20. Thomas Crocker & John Tschirhart, 1992. "Ecosystems, externalities, and economies," Environmental & Resource Economics, Springer;European Association of Environmental and Resource Economists, vol. 2(6), pages 551-567, November.
    21. Pradhan, Naresh C. & Leung, PingSun, 2006. "Incorporating sea turtle interactions in a multi-objective programming model for Hawaii's longline fishery," Ecological Economics, Elsevier, vol. 60(1), pages 216-227, November.
    22. Weitzman, M.L., 1992. "Diversity Functions," Harvard Institute of Economic Research Working Papers 1610, Harvard - Institute of Economic Research.
    23. Bene, C. & Doyen, L. & Gabay, D., 2001. "A viability analysis for a bio-economic model," Ecological Economics, Elsevier, vol. 36(3), pages 385-396, March.
    Full references (including those not matched with items on IDEAS)

    Citations

    Citations are extracted by the CitEc Project, subscribe to its RSS feed for this item.
    as


    Cited by:

    1. Nicolas Sanz & Bassirou Diop, 2015. "A search-matching model of fisheries," Working Papers hal-01228851, HAL.
    2. Andrés-Domenech, Pablo & Saint-Pierre, Patrick & Smala Fanokoa, Pascaux & Zaccour, Georges, 2014. "Sustainability of the Dry Forest in Androy: A Viability Analysis," Ecological Economics, Elsevier, vol. 104(C), pages 33-49.
    3. Schuhbauer, Anna & Sumaila, U. Rashid, 2016. "Economic viability and small-scale fisheries — A review," Ecological Economics, Elsevier, vol. 124(C), pages 69-75.

    Corrections

    All material on this site has been provided by the respective publishers and authors. You can help correct errors and omissions. When requesting a correction, please mention this item's handle: RePEc:eee:ecolec:v:68:y:2009:i:12:p:2960-2968. See general information about how to correct material in RePEc.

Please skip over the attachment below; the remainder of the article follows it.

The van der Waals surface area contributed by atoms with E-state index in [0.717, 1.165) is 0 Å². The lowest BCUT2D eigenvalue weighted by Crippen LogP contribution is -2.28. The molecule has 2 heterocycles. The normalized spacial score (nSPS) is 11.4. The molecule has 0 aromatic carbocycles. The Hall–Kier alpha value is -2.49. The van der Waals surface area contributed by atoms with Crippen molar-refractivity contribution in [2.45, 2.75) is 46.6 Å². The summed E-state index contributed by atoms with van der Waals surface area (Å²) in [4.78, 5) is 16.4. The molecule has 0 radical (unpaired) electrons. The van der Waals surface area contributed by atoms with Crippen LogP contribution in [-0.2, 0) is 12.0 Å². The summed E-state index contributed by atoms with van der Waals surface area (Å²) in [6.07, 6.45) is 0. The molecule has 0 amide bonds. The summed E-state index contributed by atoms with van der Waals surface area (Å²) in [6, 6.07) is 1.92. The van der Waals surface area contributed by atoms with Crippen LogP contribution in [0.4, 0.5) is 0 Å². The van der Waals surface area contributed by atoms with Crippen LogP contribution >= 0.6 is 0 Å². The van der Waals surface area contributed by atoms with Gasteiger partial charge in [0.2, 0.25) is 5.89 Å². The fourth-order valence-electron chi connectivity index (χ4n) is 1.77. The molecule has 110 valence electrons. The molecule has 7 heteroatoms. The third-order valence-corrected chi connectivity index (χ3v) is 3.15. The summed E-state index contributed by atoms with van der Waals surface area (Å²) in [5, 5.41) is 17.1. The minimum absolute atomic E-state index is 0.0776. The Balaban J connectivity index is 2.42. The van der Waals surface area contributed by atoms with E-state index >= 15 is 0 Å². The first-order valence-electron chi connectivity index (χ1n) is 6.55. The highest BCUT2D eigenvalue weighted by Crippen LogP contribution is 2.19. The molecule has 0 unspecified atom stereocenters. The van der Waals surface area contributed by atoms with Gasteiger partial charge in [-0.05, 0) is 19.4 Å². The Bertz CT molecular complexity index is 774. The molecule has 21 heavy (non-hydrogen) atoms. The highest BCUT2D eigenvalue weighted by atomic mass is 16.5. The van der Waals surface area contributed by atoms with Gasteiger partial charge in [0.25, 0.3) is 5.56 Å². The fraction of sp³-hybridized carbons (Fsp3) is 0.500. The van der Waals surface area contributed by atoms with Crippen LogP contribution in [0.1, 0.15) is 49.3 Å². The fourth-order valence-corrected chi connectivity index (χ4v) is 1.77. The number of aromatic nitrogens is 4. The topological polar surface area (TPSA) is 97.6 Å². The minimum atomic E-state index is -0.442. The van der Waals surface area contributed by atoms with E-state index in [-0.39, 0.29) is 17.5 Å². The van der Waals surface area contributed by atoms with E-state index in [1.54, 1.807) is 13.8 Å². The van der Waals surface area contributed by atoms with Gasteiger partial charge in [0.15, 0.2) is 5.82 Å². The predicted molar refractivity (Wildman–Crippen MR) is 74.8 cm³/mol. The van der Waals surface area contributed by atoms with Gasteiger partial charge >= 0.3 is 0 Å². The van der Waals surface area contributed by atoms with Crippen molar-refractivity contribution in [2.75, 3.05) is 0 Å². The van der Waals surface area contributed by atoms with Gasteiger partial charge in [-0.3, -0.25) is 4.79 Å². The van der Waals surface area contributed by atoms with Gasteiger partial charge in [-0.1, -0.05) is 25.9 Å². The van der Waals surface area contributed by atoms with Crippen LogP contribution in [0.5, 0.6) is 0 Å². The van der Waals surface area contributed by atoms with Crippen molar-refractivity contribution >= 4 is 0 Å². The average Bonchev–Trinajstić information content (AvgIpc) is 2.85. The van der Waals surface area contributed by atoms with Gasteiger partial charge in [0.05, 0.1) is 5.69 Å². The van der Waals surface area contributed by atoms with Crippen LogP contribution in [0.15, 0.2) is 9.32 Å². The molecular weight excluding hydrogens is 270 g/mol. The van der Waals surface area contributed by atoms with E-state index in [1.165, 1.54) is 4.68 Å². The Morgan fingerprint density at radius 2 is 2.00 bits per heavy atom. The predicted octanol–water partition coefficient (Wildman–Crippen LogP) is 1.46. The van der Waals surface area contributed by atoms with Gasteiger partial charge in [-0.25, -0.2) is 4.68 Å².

For technical questions regarding this item, or to correct its authors, title, abstract, bibliographic or download information, contact: (Dana Niculescu). General contact details of provider: http://www.elsevier.com/locate/ecolecon .

    If you have authored this item and are not yet registered with RePEc, we encourage you to do it here. This allows to link your profile to this item. It also allows you to accept potential citations to this item that we are uncertain about.

    If CitEc recognized a reference but did not link an item in RePEc to it, you can help with this form .

    If you know of missing items citing this one, you can help us creating those links by adding the relevant references in the same way as above, for each refering item. If you are a registered author of this item, you may also want to check the "citations" tab in your RePEc Author Service profile, as there may be some citations waiting for confirmation.

    Please note that corrections may take a couple of weeks to filter through the various RePEc services.

    IDEAS is a RePEc service hosted by the Research Division of the Federal Reserve Bank of St. Louis . RePEc uses bibliographic data supplied by the respective publishers.